The Winter Blues
Here comes the holiday season!! First up in Thanksgiving, immediately followed by Black Friday, which marks the beginning of Christmas shopping, and all the other preparations that come with that celebration, then comes New Year’s, which is ultimately followed by WINTER… just winter.
Just typing that created a sense of anxiety in me, thinking about all the stuff I have to do in the next few weeks, months. I am sure a lot of you can relate, lol. I am sure you can relate when I say that it’s all worth it. Spending time with family, cracking jokes with your cousins that you only see once a year, the family football game that’s always more funny than competitive, seeing the kids light up when they open that perfect gift you got them… and thinking about how mom was here last Thanksgiving but this year she’s not… missing your son who is deployed in Iraq… having flashbacks of your boss trying to rape you at the office’s Christmas party and everyone shaming you for bringing it up… missing your kids who moved out of state with their mom after your divorce… not having enough money to buy them presents…
As memorable as the holiday season can be for most of us, there are people out there that struggle with “holiday blues.” The situations in the previous paragraph are only a few of the examples of the things that could be spinning inside a person’s mind. It is important for us, as family members/friends/coworkers/neighbors, to be mindful of this so that we can intervene if we notice someone behaving a little different than usual. Depression is a downward spiral that takes you to very dark places and can end up in suicide. And although we will not be able to prevent every suicide, or notice all the signs, we have a responsibility (as human beings) to intervene and help our loved ones come out of darkness.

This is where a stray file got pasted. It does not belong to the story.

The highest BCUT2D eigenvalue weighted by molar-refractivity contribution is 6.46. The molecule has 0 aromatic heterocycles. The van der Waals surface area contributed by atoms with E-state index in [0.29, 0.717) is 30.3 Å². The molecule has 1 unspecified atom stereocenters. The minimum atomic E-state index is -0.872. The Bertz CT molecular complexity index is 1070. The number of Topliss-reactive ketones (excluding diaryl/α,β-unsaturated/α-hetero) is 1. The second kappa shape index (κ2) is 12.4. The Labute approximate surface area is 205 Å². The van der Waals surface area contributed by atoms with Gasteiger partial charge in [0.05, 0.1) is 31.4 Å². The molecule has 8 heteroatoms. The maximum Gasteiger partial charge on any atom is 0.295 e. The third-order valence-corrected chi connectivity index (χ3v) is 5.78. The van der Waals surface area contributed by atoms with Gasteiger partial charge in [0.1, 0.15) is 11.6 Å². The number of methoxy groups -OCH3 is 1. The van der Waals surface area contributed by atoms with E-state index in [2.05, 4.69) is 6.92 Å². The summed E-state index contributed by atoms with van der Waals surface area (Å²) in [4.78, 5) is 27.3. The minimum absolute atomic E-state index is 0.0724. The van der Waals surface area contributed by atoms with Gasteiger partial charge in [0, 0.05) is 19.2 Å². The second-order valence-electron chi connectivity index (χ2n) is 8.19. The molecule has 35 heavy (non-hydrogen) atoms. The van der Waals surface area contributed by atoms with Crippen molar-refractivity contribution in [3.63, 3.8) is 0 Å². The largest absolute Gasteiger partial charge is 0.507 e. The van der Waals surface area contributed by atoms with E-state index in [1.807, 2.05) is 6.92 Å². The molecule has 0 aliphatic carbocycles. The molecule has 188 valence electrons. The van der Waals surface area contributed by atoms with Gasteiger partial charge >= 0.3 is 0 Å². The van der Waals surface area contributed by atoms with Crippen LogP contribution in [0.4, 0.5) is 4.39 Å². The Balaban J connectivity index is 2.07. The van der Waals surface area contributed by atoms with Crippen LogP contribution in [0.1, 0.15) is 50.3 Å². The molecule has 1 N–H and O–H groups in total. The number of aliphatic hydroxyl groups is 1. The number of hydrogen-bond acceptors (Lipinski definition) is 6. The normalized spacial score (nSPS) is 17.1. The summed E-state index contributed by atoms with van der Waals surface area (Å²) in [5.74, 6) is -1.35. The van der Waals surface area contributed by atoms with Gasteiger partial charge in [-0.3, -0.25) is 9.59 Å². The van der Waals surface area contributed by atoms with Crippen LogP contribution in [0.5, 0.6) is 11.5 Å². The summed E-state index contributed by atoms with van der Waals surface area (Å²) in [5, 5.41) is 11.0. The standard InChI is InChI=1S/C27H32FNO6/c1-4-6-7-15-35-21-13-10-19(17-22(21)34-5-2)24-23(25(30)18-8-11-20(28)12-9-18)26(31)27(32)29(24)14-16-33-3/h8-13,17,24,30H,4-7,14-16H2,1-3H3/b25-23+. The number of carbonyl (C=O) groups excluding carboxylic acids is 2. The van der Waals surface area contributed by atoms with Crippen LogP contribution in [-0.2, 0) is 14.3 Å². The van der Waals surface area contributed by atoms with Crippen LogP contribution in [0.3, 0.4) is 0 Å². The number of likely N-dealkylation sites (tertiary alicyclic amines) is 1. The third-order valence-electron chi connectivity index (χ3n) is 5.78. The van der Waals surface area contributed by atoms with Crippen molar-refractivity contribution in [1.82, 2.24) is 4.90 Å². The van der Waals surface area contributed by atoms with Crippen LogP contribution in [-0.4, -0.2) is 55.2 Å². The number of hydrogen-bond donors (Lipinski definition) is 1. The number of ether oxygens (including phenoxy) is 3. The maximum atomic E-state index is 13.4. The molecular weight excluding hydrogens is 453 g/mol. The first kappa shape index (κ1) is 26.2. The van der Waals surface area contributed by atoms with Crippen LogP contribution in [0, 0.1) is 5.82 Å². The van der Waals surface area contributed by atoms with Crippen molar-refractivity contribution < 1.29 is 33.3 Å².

Another factor to be mindful of is Seasonal Affective Disorder, or SAD. Without getting into the medical terminology, SAD is basically a temporary depressive state caused by the lack of sunshine during the winter months. It affects some people worse than the average “I hate driving in the snow” or “I miss the beach” folks. For people dealing with SAD, their mood and energy are compromised, and it can lead to the same downward spiral we already discussed.
If your “Spidey senses” tell you that someone close to you might be struggling with the winter blues, talk to them. Ask them if they’re ok, and find the courage to ask them if they are suicidal. Care for them. Let them vent, be attentive when they speak, don’t offer solutions, but reinforce the positives in their lives and reassure them that you’re there to support them. Take them to get help. Accompany them to the ER, or to a Behavioral Health clinic. If they are actively suicidal, don’t leave them alone, and if they refuse to go get professional help, call 9-1-1. Let them be mad at you if they choose to, you’re saving their life. I can live with that, hope you can too.
And if YOU find yourself struggling with the winter or holiday blues: GO GET HELP! It is a sign of STRENGTH, not weakness.
Suicide Prevention Hotline: 1-800-273-8255